They organize their community around their church and draw sharp boundaries around it -- keeping out the violent and sexual images from television and movies.
"We imagine the Amish more immune," said David Weaver-Zercher, religion professor at Messiah College, hours after a gunman burst into a one-room school in Lancaster County and killed five Amish girls.
"It underscored -- as if we needed it underscored -- that even the communities that appear to be the most isolated and most immune from violence are nevertheless vulnerable" in our society, he said.
The Amish began migrating to the United States from Europe in the 18th century, largely to avoid religious persecution and compulsory military service. Lancaster County has one of their largest communities: about 25,000 to 30,000 people, supporting themselves with farming and small businesses.
The Amish often own hunting rifles. Peter Siebert, director of the Lancaster Heritage Center, said some Amish businesses close on the first day of deer season. But a gun to the Amish is like a plow, he said: It's a tool.
There have been rare occasions when "disturbed Amish people did violent things to their families," said Weaver-Zercher. "But to respond violently is so out of character, so far from the Amish worldview…that it never occurred to me" to wonder if the gunman was Amish. He was not.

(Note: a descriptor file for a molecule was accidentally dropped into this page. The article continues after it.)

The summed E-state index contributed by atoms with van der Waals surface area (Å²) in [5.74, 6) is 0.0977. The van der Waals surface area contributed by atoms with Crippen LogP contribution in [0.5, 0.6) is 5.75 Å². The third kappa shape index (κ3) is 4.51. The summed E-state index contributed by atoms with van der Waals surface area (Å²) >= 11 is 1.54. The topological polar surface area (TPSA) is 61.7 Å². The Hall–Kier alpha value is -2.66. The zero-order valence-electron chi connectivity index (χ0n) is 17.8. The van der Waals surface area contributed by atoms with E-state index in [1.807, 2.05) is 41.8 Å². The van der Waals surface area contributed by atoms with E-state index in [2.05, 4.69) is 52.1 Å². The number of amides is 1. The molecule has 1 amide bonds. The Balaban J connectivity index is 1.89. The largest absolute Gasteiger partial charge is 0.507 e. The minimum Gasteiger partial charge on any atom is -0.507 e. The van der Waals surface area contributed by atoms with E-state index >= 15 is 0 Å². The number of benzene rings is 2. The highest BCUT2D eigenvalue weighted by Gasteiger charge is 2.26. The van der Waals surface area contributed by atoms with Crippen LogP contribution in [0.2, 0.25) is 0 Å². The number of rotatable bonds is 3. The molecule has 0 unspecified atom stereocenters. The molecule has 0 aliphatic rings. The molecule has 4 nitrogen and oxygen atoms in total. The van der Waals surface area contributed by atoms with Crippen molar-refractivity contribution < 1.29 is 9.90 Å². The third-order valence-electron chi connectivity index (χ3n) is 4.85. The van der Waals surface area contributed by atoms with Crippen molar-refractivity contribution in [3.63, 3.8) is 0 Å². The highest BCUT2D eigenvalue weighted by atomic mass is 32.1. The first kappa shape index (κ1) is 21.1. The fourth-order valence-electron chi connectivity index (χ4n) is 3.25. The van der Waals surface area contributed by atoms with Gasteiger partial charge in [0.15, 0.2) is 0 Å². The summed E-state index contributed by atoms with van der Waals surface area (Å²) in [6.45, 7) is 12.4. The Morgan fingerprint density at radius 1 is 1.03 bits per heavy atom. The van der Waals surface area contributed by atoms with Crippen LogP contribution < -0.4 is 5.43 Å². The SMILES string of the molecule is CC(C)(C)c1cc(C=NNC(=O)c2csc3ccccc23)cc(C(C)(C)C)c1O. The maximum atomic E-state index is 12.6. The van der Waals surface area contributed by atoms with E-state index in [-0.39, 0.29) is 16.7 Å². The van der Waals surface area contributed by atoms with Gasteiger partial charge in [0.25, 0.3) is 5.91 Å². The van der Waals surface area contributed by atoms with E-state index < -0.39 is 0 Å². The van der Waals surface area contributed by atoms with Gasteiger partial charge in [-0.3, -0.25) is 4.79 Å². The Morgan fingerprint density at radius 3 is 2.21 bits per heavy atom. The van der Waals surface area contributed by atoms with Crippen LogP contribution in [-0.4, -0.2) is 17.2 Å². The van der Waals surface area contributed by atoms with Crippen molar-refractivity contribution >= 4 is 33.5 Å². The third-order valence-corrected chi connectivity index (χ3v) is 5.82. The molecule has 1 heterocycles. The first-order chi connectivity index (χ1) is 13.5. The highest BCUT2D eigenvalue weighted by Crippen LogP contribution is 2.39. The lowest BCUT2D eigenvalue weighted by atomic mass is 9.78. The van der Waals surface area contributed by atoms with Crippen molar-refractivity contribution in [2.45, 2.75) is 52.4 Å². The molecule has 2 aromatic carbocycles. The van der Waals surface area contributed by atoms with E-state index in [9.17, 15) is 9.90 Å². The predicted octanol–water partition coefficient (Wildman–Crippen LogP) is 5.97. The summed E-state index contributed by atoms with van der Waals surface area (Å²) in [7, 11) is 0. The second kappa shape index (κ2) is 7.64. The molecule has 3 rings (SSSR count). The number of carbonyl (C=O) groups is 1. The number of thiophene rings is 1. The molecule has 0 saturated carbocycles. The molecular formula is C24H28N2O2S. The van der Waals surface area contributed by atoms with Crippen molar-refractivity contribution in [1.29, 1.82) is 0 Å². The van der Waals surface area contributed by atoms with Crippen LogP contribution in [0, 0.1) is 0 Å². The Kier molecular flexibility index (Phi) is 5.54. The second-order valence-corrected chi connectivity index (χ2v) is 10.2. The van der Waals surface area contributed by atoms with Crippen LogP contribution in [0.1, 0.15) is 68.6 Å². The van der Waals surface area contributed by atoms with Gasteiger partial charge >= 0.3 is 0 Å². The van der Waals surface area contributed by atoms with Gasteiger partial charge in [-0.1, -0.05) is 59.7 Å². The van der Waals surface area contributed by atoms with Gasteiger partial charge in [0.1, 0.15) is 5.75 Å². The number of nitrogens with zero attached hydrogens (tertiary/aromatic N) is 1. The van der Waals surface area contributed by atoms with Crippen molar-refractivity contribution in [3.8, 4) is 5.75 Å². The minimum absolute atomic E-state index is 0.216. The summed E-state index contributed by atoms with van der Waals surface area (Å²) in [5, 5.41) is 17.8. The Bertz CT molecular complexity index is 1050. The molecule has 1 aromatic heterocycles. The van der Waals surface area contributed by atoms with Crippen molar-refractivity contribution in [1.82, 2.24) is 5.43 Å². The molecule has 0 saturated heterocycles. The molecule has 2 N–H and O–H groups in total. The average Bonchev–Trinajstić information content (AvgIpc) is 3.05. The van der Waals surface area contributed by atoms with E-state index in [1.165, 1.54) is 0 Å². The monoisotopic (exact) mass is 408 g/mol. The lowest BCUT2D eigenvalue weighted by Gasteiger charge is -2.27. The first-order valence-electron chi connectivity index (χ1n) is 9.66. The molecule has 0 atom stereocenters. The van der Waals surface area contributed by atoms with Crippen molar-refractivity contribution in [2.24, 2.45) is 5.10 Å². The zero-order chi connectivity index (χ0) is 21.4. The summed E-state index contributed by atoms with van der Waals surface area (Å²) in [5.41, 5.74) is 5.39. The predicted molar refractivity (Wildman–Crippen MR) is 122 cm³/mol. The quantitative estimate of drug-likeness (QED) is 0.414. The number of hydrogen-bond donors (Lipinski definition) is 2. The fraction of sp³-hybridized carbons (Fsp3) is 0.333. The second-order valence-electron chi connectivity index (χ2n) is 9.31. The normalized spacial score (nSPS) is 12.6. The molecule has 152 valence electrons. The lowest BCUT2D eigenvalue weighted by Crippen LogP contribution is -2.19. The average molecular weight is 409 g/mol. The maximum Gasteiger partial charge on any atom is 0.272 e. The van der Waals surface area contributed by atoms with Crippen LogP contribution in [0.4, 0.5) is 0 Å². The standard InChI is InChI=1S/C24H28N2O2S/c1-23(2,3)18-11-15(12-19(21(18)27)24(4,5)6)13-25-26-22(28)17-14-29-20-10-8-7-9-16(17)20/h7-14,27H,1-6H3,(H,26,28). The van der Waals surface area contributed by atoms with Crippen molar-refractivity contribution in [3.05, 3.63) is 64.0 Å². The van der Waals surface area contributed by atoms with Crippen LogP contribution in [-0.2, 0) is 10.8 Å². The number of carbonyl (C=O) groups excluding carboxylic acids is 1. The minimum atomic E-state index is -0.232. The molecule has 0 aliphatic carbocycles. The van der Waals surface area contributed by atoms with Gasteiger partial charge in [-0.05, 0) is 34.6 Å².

The terrible news was no doubt traveling quickly, he said, via the efficient "Amish grapevine."
The Amish don't have phones at home, but sometimes a few families share a phone in a shed between farms. Many Amish businessmen have phones in their shops. And there are non-Amish ("English") friends with televisions.
Eventually, the Amish might entertain questions about how their schools might be made more safe, said Weaver-Zercher. That sounds difficult, given how numerous they are, and "you're not going to have an Amish bishop with a shotgun out in front," he said.
Still, he predicted that in coming weeks Amish leaders will gather and invite some "English" civic leaders whom they trust for a conversation about safety.
In the meantime, there will be the funerals, at homes or in barns or large shops, because the Amish have no separate houses of worship, said Donald Kraybill, an Elizabethtown College sociologist and expert on the Amish.
Instead of eulogies focusing on the girls' personalities, he predicted, "The focus will be on accepting it, and on forgiveness."
The Amish "take seriously the words of Jesus to love enemies and not to respond to violence with violence," he said.